Lumpsey Mine

Brotton

1880

1954

Sinking in 1880. Closed 27/11/1954.

Margrave Park Mine

Skelton

1863

1874

Mirkside Mine

Eskdaleside cum Ugglebarnby

1856

1861

New Bank Mine

Guisborough

1850

1950

Normanby Mine

Normanby

1856

1898

Abandoned in 1899.

North Loftus Mine

Brotton

1872

1905

North Skelton Mine

North Skelton

1865

1964

Closed 17/01/1964.

Port Mulgrave Mine

Hinderwell

1856

1893

Postgate Mine

Glaisdale

1870

1876

Raithwaite Mine

Newholm-cum-Dunsley

1854

1858

Roseberry Mine

Great Ayton

1880

1924

Rosedale East

Rosedale Abbey

1866

1925

Abandoned 1928.

Rosedale on Coast Mine

Hinderwell

1854

1876

Rosedale West

Rosedale West Side

1860

1911

Abandoned March 1911.

Sheriffs Mine

Rosedale West Side

1874

1911

Skelton Mine

Skelton

1860

1938

Abandoned November 1938.

Skelton Park Mine

Skelton

1868

1938

Abandoned April 1938.

Slapewath Mine

Lockwood

1864

1899

Sleights Bridge Mine

Sleights Bridge

1856

1859

South Belmont Mine

Guisborough

1863

1875

South Skelton Mine

Stanghow

1870

1954

Spa Mine

Stanghow

1864

1904

Standing in 1903. Abandoned in 1904.

Spawood Mine

Guisborough

1865

1930

Closed 28/06/1930. Abandoned April 1934.

Staithes Mine

Hinderwell

1838

1860

Stanghow Mine

Boosbeck

1872

1926

Swainby Mine

Whorlton

1856

1868

Tocketts Mine

Tocketts

1874

1877

Abandoned in 1880.

Upleatham Mine

Marske

1851

1923

Upsall Mine

Upsall

1866

1927

Merged with Eston from 1870.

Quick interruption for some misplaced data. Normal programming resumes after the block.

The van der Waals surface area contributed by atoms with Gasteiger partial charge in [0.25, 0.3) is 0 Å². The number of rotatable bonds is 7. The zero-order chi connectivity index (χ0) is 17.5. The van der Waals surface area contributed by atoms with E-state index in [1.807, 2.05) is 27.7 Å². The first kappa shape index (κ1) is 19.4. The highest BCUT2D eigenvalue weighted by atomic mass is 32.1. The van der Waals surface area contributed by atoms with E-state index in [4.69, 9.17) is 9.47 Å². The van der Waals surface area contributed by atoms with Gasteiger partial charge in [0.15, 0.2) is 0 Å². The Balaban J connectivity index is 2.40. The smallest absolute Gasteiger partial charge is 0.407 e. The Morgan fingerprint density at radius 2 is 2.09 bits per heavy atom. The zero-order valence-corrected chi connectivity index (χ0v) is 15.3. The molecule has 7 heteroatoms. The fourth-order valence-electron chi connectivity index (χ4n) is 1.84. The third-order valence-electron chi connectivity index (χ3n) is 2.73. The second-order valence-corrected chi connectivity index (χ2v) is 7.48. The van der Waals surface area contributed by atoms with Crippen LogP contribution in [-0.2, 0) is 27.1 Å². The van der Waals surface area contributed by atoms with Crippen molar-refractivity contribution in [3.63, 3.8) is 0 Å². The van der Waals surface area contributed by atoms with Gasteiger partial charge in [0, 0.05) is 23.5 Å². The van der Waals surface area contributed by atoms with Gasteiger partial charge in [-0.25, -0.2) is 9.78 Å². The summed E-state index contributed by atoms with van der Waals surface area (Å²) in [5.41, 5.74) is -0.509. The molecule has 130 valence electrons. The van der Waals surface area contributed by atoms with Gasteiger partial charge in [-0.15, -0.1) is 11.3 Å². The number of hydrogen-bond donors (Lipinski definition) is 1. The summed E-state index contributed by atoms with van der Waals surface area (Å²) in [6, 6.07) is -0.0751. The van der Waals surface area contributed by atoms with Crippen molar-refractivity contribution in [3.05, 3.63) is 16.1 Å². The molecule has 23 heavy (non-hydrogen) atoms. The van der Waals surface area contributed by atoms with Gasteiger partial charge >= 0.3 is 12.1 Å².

Warren Moor Mine

Kildale

1864

1874

Waterfall Mine

Tocketts

1892

1901

Wayworth Mine

Commondale

1866

1867

Sinking 1866 to 1867.

West Rosedale Mine

Rosedale West Side

1856

1911

Whitecliffe Mine

Loftus

1871

1884

Wintergill Mine

Egton

1871

1883

Wreckhills Mine

Hinderwell

1856

1864

 

 

Charles Dickens, Hard Times

 

Coketown, to which Messrs. Bounderby and Gradgrind now walked, was a triumph of fact; it had no greater taint of fancy in it than Mrs. Gradgrind herself.  Let us strike the key-note, Coketown, before pursuing our tune.

It was a town of red brick, or of brick that would have been red if the smoke and ashes had allowed it; but as matters stood, it was a town of unnatural red and black like the painted face of a savage.  It was a town of machinery and tall chimneys, out of which interminable serpents of smoke trailed themselves for ever and ever, and never got uncoiled.  It had a black canal in it, and a river that ran purple with ill-smelling dye, and vast piles of building full of windows where there was a rattling and a trembling all day long, and where the piston of the steam-engine worked monotonously up and down, like the head of an elephant in a state of melancholy madness.  It contained several large streets all very like one another, and many small streets still more like one another, inhabited by people equally like one another, who all went in and out at the same hours, with the same sound upon the same pavements, to do the same work, and to whom every day was the same as yesterday and to-morrow, and every year the counterpart of the last and the next.